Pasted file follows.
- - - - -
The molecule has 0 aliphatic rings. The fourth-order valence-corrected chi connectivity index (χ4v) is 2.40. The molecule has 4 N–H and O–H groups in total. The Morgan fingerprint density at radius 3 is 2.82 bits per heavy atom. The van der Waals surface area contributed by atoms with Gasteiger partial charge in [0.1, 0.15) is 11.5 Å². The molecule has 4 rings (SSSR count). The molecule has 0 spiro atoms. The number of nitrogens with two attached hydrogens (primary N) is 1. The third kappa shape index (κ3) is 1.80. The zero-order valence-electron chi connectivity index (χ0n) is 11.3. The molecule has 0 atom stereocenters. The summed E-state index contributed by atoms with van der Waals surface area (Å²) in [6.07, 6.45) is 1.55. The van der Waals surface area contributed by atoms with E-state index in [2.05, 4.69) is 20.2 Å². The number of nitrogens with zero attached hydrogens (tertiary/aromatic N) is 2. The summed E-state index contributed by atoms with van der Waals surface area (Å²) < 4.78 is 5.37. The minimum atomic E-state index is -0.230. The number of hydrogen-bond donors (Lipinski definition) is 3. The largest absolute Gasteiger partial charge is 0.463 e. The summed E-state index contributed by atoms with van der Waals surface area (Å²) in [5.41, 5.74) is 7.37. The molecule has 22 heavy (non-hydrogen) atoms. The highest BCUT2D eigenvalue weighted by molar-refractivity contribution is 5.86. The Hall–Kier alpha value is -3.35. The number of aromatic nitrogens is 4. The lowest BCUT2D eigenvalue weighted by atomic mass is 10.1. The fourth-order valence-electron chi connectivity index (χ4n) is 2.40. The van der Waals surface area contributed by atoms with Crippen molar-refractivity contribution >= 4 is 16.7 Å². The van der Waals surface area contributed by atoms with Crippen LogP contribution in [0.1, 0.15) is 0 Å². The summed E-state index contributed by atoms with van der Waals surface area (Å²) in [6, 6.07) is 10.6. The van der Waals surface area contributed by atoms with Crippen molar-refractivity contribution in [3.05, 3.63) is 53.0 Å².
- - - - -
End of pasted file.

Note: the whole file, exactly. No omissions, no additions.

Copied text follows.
The molecule has 0 aliphatic rings. The fourth-order valence-corrected chi connectivity index (χ4v) is 2.40. The molecule has 4 N–H and O–H groups in total. The Morgan fingerprint density at radius 3 is 2.82 bits per heavy atom. The van der Waals surface area contributed by atoms with Gasteiger partial charge in [0.1, 0.15) is 11.5 Å². The molecule has 4 rings (SSSR count). The molecule has 0 spiro atoms. The number of nitrogens with two attached hydrogens (primary N) is 1. The third kappa shape index (κ3) is 1.80. The zero-order valence-electron chi connectivity index (χ0n) is 11.3. The molecule has 0 atom stereocenters. The summed E-state index contributed by atoms with van der Waals surface area (Å²) in [6.07, 6.45) is 1.55. The van der Waals surface area contributed by atoms with E-state index in [2.05, 4.69) is 20.2 Å². The number of nitrogens with zero attached hydrogens (tertiary/aromatic N) is 2. The summed E-state index contributed by atoms with van der Waals surface area (Å²) < 4.78 is 5.37. The minimum atomic E-state index is -0.230. The number of hydrogen-bond donors (Lipinski definition) is 3. The largest absolute Gasteiger partial charge is 0.463 e. The summed E-state index contributed by atoms with van der Waals surface area (Å²) in [5.41, 5.74) is 7.37. The molecule has 22 heavy (non-hydrogen) atoms. The highest BCUT2D eigenvalue weighted by molar-refractivity contribution is 5.86. The Hall–Kier alpha value is -3.35. The number of aromatic nitrogens is 4. The lowest BCUT2D eigenvalue weighted by atomic mass is 10.1. The fourth-order valence-electron chi connectivity index (χ4n) is 2.40. The van der Waals surface area contributed by atoms with Crippen molar-refractivity contribution >= 4 is 16.7 Å². The van der Waals surface area contributed by atoms with Crippen LogP contribution in [0.1, 0.15) is 0 Å². The summed E-state index contributed by atoms with van der Waals surface area (Å²) in [6, 6.07) is 10.6. The van der Waals surface area contributed by atoms with Crippen molar-refractivity contribution in [3.05, 3.63) is 53.0 Å².